Luigi Vanfretti ’09 and his ALSETLab research group are advancing a robust, responsive smart grid that would allow a disjointed network of power systems to talk to one another and, ultimately, predict the impact that hurricanes, earthquakes, and other major events would have on a region’s power supply.
Vanfretti describes this digital power grid of the future as “the internet of the power grid.”
“The process of operating and maintaining grid functions is fairly complex. And when we have a major event, even though there are procedures in place, there is limited predictive power on the impact it’s going to have,” says Vanfretti, associate professor of electrical, computer, and systems engineering at Rensselaer. Vanfretti, who earned his master’s and doctoral degrees in electric power engineering from Rensselaer, specializes in cyber-physical power systems analysis.
Cyber-physical systems are a new generation of “smart” systems with integrated computational and physical capabilities that can interact with humans.
In building ALSET (Tesla spelled backward, it stands for the Analysis Laboratory for Synchrophasor and Electrical Energy Technology), Vanfretti and his research group of undergrads are developing concepts, models, methodologies, and tools for a robust digital power grid that will integrate renewables and adapt quickly to new and emerging technologies.
It Works Like This
ALSET uses a real-time hardware-in-the-loop (HIL) system supported by four 32-core, real-time computers capable of simulating a very large power network or a microgrid, running several projects at the same time. This cyber-physical system can test and simulate complex systems based on realistic virtual stimuli using critical digital real-power network equipment. It allows Vanfretti and his students to look at failures of the grid and then, based on the model’s simulation real-time data, develop new methods, software algorithms, or devices that detect such vulnerabilities as GPS malfunctions or cyber intrusions, or predict future power outages.
“It’s impossible to predict exactly. But we can predict better,” he says.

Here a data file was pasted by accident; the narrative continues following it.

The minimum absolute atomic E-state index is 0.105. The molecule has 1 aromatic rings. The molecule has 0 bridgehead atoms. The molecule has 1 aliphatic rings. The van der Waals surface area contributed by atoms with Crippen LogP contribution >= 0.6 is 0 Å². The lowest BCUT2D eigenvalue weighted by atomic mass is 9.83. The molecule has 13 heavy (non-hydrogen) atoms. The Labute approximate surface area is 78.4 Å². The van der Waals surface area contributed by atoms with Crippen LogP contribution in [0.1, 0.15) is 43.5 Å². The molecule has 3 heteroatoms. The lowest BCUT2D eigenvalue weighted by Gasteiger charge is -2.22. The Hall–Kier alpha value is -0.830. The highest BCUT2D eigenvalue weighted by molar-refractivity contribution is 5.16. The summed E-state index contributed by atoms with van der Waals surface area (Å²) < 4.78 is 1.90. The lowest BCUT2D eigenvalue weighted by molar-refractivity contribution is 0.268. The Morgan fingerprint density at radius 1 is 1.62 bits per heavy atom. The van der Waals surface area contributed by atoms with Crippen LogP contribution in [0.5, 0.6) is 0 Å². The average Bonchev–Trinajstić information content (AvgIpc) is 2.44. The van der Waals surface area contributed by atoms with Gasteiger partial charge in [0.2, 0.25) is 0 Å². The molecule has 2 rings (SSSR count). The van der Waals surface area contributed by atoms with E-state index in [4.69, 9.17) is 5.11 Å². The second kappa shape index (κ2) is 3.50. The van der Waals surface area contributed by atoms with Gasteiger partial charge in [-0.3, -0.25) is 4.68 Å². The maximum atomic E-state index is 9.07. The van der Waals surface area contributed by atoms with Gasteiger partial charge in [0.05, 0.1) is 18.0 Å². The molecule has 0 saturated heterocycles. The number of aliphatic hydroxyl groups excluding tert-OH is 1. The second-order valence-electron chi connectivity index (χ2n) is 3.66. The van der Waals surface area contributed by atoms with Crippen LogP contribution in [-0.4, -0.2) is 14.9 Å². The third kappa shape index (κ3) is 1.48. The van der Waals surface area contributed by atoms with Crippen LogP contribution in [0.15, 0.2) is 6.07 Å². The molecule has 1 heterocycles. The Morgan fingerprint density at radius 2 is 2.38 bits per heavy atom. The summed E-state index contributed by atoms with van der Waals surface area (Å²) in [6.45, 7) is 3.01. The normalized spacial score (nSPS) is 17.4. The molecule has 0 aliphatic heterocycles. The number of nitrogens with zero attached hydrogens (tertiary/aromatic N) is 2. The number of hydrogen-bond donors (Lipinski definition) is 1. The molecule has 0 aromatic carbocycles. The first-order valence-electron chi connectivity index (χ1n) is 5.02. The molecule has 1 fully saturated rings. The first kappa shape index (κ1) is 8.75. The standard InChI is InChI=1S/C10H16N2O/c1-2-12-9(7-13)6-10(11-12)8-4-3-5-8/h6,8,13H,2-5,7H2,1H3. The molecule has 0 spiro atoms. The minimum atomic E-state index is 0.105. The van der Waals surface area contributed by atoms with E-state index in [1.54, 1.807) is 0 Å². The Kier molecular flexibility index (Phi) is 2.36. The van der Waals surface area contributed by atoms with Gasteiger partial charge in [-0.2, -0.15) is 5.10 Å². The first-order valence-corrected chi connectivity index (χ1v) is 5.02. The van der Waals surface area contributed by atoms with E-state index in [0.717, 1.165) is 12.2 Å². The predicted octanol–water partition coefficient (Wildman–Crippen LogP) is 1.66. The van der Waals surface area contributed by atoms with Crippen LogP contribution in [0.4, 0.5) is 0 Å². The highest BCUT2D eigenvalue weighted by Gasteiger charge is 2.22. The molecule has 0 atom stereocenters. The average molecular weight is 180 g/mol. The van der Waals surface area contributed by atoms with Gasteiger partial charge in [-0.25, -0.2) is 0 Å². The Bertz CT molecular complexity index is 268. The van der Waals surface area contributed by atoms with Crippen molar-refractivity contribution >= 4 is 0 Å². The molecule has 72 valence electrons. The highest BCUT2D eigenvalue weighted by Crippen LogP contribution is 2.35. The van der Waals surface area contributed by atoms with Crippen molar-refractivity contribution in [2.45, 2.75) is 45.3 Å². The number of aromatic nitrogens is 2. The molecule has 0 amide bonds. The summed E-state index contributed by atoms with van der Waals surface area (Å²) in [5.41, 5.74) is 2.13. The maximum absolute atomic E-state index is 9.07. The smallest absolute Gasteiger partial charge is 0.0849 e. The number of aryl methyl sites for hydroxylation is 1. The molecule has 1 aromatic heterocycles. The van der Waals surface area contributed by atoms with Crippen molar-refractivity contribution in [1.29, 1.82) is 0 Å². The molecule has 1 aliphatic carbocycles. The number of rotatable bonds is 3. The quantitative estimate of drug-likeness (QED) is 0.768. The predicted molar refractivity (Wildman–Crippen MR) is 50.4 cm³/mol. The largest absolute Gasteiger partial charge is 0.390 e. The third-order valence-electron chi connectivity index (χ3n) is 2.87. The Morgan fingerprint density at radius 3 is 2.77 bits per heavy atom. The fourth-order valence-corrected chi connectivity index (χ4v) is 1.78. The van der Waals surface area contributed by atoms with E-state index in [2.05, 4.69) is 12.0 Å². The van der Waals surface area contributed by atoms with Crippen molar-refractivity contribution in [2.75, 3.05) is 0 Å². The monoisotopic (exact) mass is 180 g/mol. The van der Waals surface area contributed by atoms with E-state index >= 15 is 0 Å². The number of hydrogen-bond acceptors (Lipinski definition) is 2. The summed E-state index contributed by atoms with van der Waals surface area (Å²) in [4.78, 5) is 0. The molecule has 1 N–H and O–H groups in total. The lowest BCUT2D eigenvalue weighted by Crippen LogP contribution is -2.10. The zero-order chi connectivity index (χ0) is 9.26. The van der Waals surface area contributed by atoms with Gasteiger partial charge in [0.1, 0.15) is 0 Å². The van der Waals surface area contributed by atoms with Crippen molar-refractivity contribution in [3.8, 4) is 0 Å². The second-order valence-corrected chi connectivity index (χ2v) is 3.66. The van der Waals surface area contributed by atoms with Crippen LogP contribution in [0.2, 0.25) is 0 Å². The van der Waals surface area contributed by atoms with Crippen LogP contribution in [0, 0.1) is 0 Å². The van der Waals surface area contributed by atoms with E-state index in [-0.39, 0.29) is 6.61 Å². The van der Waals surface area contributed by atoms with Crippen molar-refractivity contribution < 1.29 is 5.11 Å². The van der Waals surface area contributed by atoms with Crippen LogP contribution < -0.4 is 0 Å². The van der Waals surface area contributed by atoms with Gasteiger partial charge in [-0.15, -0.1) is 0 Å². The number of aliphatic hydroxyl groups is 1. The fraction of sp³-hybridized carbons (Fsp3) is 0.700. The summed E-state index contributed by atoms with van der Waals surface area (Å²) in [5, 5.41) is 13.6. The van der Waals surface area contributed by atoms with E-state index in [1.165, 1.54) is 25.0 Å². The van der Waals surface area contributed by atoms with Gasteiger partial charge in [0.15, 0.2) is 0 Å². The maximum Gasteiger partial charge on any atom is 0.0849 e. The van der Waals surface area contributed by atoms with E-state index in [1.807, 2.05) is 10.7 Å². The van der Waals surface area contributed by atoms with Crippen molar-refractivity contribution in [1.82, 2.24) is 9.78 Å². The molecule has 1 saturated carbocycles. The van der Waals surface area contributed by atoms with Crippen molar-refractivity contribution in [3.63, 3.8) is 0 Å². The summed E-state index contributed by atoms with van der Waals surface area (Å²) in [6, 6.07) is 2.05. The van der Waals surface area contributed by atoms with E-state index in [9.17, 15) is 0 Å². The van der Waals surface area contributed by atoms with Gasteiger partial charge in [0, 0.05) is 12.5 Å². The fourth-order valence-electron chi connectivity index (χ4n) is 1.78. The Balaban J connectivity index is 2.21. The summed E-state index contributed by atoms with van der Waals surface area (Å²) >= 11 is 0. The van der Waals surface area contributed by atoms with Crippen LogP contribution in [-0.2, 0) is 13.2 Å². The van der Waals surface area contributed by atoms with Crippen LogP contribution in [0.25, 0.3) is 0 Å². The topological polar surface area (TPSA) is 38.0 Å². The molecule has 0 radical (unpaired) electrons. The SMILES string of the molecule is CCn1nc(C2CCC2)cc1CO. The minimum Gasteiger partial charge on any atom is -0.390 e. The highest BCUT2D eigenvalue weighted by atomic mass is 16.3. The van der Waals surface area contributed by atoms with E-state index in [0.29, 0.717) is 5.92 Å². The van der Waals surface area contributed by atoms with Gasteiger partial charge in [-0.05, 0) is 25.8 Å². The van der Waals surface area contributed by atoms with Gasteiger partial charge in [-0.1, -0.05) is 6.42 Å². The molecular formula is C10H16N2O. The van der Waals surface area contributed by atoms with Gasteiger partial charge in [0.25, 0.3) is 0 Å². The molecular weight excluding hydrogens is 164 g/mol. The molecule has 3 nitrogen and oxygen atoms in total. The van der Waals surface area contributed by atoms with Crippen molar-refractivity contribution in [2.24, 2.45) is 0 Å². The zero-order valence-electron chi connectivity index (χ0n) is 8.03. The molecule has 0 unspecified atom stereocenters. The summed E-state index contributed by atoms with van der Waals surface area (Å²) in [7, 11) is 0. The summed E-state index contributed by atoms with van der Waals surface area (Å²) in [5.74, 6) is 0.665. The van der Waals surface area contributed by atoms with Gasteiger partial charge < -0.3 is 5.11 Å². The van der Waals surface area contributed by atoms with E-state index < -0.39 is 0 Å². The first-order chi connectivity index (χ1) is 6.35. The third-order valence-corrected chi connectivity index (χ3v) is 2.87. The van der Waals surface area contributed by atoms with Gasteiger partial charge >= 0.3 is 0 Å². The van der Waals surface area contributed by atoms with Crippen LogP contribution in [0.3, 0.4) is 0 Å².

The virtual system performs functions that today’s real-time power systems cannot perform without shutting down at least a portion of the grid, an activity that would cut power to users or possibly create a catastrophe that can’t be fixed.
“There’s also the matter of renewables,” says Vanfretti, who explains that current monitoring and control technology is too slow to track exactly when solar, battery and other renewable resources are powering their energy back to the grid. For example, energy transmission at a solar farm can decline from 100 percent to 20 percent in seconds. By the time our current technology tracks the changes, they’ve already occurred.
Cyber-Physical, You Say?
Last year, excited by the Institute’s exceptional pool of students and its signature Energy, Environment, and Smart Systems research thrust of meeting the global population’s energy needs while addressing environmental sustainability, Vanfretti left the KTH Royal Institute of Technology in Sweden to become a faculty member at Rensselaer.
Another of his goals is keeping Rensselaer engineering graduates competitive with international applicants so they can pursue their master’s degrees here. Having these unique skills in cyber-physical systems will set Rensselaer’s applicants apart from their peers, Vanfretti says.
For example, four sophomores worked in the ALSETLab this past summer making circuits and software for open-source sensors.
“To work with this technology, we have to do things that are outside the curriculum because the curriculum doesn’t evolve as quickly as technology,” Vanfretti says.
To give his students even more opportunities to work with leading-edge technologies, Vanfretti will pursue collaborative ventures with the New York Power Authority’s (NYPA) AGILe Lab, a similar infrastructure being deployed in White Plains. AGILe, or the Advanced Grid Innovation Lab for Energy, tests, models, and creates new solutions for energy systems.
Vanfretti wants to bridge the disconnect between the academic community, which sees the urgency in building a truly robust smart grid, and the utility companies that are dragging their heels.
“This is really a complex time in the industry,” Vanfretti says. “Electrical power really has to transform and become part of the digital revolution.”